“He didn’t want anybody to mess with his pirates,” Thompson says. “So he took Adult Swim across the street from the main Turner complex into the shittiest, most terrible rundown building that Turner owned because he thought they would leave him alone.”
Lazzo created a culture of creative people that were all doing the same thing and with the same mindset, who all wanted to hang out together. Even after leaving the network, he still sees Willis and Harrigan all the time.
For Matt Harrigan, another one of Lazzo’s pirates, Space Ghost was his first writing job.
“They needed someone to write the Space Ghost script, so I wrote it, and then they needed someone to produce,” Harrigan says.
Somehow, he went from writing the show to voice-acting in it, too.
“People weren’t doing a lot of [writing and voice-acting] back then,” Harrigan says. “So we just kind of did it ourselves. We had the keys to dad’s car, and we took it out for a spin a bunch of times and had a lot of fun doing it and have mostly stayed pretty good friends over the years.”
Dave Willis, the co-creator of Aqua Teen Hunger Force, says the developing the characters — roomates Meatwad, Frylock, Master Shake, and neighbor Carl Brutananadilewski — constituted the big early creative achievement. “We had to figure out how to make an animated show while we were doing it,” Willis says.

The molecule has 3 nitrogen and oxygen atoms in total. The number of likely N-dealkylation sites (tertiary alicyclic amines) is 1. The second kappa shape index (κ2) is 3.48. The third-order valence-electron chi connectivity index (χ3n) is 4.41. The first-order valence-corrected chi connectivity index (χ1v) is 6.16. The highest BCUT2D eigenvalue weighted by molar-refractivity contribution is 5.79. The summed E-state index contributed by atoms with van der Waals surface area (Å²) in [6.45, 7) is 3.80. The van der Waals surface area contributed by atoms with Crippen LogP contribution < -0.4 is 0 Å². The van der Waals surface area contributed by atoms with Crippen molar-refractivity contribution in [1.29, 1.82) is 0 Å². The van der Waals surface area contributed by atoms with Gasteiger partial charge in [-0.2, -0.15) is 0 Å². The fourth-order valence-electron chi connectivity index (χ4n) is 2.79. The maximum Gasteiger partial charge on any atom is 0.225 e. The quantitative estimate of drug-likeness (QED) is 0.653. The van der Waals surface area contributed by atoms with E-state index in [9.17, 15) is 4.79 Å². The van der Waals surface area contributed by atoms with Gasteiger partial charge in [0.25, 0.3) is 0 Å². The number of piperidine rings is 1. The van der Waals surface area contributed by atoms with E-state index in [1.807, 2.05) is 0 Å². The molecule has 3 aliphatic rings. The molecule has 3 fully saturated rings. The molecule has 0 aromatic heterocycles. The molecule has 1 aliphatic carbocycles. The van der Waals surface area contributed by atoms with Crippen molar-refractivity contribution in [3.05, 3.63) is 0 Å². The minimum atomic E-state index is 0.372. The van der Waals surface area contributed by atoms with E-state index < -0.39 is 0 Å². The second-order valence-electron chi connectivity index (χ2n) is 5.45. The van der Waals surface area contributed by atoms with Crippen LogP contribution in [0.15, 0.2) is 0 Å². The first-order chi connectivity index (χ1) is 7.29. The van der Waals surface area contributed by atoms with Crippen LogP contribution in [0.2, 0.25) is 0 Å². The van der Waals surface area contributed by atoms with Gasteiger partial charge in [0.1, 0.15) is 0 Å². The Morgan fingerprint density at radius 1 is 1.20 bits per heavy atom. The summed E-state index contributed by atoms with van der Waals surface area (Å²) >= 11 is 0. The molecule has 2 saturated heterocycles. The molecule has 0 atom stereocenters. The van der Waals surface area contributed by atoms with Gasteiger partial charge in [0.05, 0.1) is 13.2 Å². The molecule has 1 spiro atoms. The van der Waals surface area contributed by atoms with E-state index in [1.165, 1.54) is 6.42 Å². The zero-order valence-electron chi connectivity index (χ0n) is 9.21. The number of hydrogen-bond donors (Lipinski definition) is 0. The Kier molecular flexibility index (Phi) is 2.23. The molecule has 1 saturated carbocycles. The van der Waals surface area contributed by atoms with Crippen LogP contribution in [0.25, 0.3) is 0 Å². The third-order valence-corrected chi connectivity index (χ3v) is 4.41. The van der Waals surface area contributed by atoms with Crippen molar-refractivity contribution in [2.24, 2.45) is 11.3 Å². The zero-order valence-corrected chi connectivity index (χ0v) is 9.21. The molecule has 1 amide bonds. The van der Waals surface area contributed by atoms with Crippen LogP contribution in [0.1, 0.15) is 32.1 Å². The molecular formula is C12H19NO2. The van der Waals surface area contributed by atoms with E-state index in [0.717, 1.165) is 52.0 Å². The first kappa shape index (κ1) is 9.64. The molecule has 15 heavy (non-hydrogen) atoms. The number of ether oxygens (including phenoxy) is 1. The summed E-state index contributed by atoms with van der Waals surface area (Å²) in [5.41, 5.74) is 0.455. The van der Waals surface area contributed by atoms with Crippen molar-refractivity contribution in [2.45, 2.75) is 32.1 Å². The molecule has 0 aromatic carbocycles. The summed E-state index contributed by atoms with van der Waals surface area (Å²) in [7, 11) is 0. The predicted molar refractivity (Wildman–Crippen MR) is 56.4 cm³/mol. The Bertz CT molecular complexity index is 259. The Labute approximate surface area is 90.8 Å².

“We loved the show so much we started making the second episode without telling anybody.
“Then our boss came in and was like, ‘What the hell are you doing? We didn’t ask for another one of these.’”
When the writers heard about the new block of programming, they repitched and reworked their old ideas. Willis says the Aqua Teens appeared in a spec script for Space Ghost where they are attacked by Moltar and Zorak, but the pitch was rejected because Space Ghost wasn’t in it.